As stressful as moves can be for us, we need to remember that our pets are probably even more frazzled than we we are. A worried pet can act out by making messes, being destructive, or running away. However, there are ways to make the move easier on our pets, and ourselves.
Visit the vet
The veterinarian can check to see that your pet is healthy enough to travel, as well as give you good advice for specific travel needs. For example, the vet can advise you on proper medicines in case of motion sickness or anxiety. The vet can also help you get a collar, an ID tag with your phone number, and microchip your pet. That way, even if they slip out during the move, you can find them again in a hurry.
Get the right pet carriers
Consult your vet for the right kind of carrier. For example, soft carriers seem like a nice option, but cats can tear those apart quickly when agitated. Carriers need to be roomy enough for the animal to be able to stand up and turn around, and have absorbent layers in the bottom. They should also give your pet enough light and ventilation. It’s a good idea to leave the carrier out for a while before the move, so your animals can get used to it before it’s time to go. Think about throwing a favorite toy in there with them so they can feel more comfortable.
Plan your road trips
If you’re on the road, make sure that whenever you stop, your pet also gets a chance to have some water, a place to go potty, and maybe some food. You’ll also want to secure your pet in the vehicle; don’t let them wander freely around the cabin. Seat belts around loose animals or their carriers are a good idea. An unsecured pet in a seat or the back of a truck can get badly hurt in an accident. Also, don’t let them ride with their heads out the window all the time, especially at highway speeds. Dirt and dust in the eye is bad news at 65 mph. When you go to hotels, make sure they allow pets, with resources such as www.petswelcome.com or www.pet-friendly-hotels.net.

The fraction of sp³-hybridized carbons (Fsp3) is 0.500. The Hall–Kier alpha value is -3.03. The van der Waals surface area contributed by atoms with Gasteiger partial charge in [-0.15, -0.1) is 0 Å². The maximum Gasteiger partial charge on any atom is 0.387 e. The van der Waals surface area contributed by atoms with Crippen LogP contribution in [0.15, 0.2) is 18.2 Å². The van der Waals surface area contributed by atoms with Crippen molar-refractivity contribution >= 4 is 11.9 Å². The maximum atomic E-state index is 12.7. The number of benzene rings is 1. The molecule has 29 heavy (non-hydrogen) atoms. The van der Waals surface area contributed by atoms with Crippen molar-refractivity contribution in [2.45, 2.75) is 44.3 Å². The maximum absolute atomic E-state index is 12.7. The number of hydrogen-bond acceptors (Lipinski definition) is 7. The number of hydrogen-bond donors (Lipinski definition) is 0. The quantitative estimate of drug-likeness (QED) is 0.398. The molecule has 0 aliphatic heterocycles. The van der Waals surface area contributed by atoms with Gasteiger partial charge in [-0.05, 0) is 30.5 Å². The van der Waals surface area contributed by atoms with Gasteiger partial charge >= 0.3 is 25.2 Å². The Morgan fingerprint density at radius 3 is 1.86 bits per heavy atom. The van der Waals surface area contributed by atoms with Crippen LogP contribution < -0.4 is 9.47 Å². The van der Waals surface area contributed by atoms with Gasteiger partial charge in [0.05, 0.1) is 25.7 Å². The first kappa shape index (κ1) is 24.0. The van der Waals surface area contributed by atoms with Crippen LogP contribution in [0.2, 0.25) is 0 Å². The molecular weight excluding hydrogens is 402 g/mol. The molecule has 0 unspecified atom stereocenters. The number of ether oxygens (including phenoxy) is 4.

Plan out your flight
Make sure you check with your airline about their specific rules for bringing your pet with you. A small pet may be able to travel with you if their carriers are about the same size as carry-on luggage. Some larger animals may need to ride as baggage or cargo. Most airlines can rent you the proper carriers and give you more specific directions depending on your pet’s needs. Look at the rules for service animals and pets besides cats or dogs.
Moving in town
If you’re moving to a new place in the same town, consider boarding your pet on the days of the move. It will be less stressful for them than watching their entire worlds change, or having to be locked into a room or the backyard while people–including strangers–come in and out to move boxes and furniture. If you can’t board them, make sure you have a room set aside for your pets to make their own, with all their food, toys, beds, and litter boxes. Don’t open the door to this room unless you know all the outer doors are secured.
Getting used to the new place
Give your animals time to acclimate to their new home. Before you let them out of their carriers, check carefully for places where they can run, hide, or get lost. Give them a single room to get used to the new sounds and smells. When you let them out, accompany them as they explore. Eventually, they’ll settle down and decide this new place belongs to them as much as the last one did.
Don’t forget, Gerber Movers are always willing to help with this and all your other moving needs.